Heritage Press – The Federalist Papers by Alexander Hamilton, John Jay and John Madison (Connecticut, 1973)
June 10, 2013 Comments Off on Heritage Press – The Federalist Papers by Alexander Hamilton, John Jay and John Madison (Connecticut, 1973)
The Federalist Papers by Alexander Hamilton, John Jay and John Madison (Connecticut, 1973)
Sandglass Number VI-R: 40
Artwork: Decorations by Bruce Rogers.
Introduced and edited by Carl Van Doren.
Reprint of LEC #169, 16th Series, V. 5 in two volumes in 1945.
Click images for larger views.
Front Binding – The Federalist is our selection for today. The Connecticut issuing in 1973 looks pretty nice if you ask me; a bold red/gold eagle stamped on top of a dark blue cloth. Alexander Hamilton, John Jay and James Madison are the political figures behind these essays; this was the only publication of theirs done by the George Macy Company. If my memory is correct, this is the first American political work we’ve featured on the blog. There are plenty more, and we’ll get around to them eventually. I imagine Thomas Paine’s Rights of Man will be next on that front.
Anyway, enough of my ruminations. Illustrations are restricted to decorations for this work, and Bruce Rogers served as the designer/decorator. There’s a nice blurb about Rogers on Page 3 of the Sandglass. He did a lovely job with this book’s look; it’s patriotic but not overtly so. Since we’re on the design front, here’s the remaining perimeters for this issuing: the primary font is Original Old Style, which the Sandglass extensively details (since the book’s type is one of the central focal points here). Rae Publishing Company printed the text on Finch-Pruyn Mills paper which is creme-white in color and vellum-finished. It features “thin” paper since it is a very thick book. The bindery is absent from the Sandglass.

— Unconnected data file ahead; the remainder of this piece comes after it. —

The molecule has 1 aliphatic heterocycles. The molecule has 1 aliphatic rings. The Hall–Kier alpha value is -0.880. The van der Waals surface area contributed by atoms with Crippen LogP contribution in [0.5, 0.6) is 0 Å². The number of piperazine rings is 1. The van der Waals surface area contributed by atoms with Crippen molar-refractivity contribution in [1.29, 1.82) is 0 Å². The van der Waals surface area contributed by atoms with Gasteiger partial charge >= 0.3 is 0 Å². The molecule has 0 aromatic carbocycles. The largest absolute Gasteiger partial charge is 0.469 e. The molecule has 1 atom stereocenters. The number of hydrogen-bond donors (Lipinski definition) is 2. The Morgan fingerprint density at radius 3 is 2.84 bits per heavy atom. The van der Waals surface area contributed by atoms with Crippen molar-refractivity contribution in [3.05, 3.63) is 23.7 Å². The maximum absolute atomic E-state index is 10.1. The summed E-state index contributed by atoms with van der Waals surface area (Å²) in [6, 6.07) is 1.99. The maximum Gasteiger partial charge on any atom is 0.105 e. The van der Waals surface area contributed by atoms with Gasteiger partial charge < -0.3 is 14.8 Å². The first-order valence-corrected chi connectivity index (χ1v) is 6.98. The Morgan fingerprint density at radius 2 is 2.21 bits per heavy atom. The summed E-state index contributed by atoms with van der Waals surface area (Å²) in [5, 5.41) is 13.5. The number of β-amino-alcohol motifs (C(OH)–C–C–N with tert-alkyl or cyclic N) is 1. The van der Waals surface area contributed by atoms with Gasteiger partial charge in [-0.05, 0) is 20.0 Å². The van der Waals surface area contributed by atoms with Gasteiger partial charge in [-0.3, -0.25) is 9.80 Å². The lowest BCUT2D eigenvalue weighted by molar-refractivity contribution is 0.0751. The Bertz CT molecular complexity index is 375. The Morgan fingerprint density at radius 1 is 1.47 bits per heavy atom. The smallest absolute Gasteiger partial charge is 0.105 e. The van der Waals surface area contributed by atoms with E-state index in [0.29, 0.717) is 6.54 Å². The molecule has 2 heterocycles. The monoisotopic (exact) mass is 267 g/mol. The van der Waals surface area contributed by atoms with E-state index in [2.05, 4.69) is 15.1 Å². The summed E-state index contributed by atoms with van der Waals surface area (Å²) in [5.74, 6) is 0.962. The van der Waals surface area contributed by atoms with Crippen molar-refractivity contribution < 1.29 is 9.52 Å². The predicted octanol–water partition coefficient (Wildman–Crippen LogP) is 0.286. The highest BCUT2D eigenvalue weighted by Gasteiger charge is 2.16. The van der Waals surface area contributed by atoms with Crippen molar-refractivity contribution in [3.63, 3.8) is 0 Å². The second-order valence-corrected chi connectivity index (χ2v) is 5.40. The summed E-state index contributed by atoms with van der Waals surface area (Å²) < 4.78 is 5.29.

Spine – A striking design if you ask me.
Title Page – Here is the title page; Carl Van Doren is the editor/introduction writer for this book (although the title omits the editorial part; the Sandglass clued me in on that one). Van Doren was a friend of Macy’s and a part of the ill-fated Reader’s Club judge’s panel.
Examples of the In-text Decorations by Rogers (right click and open in new tab for full size):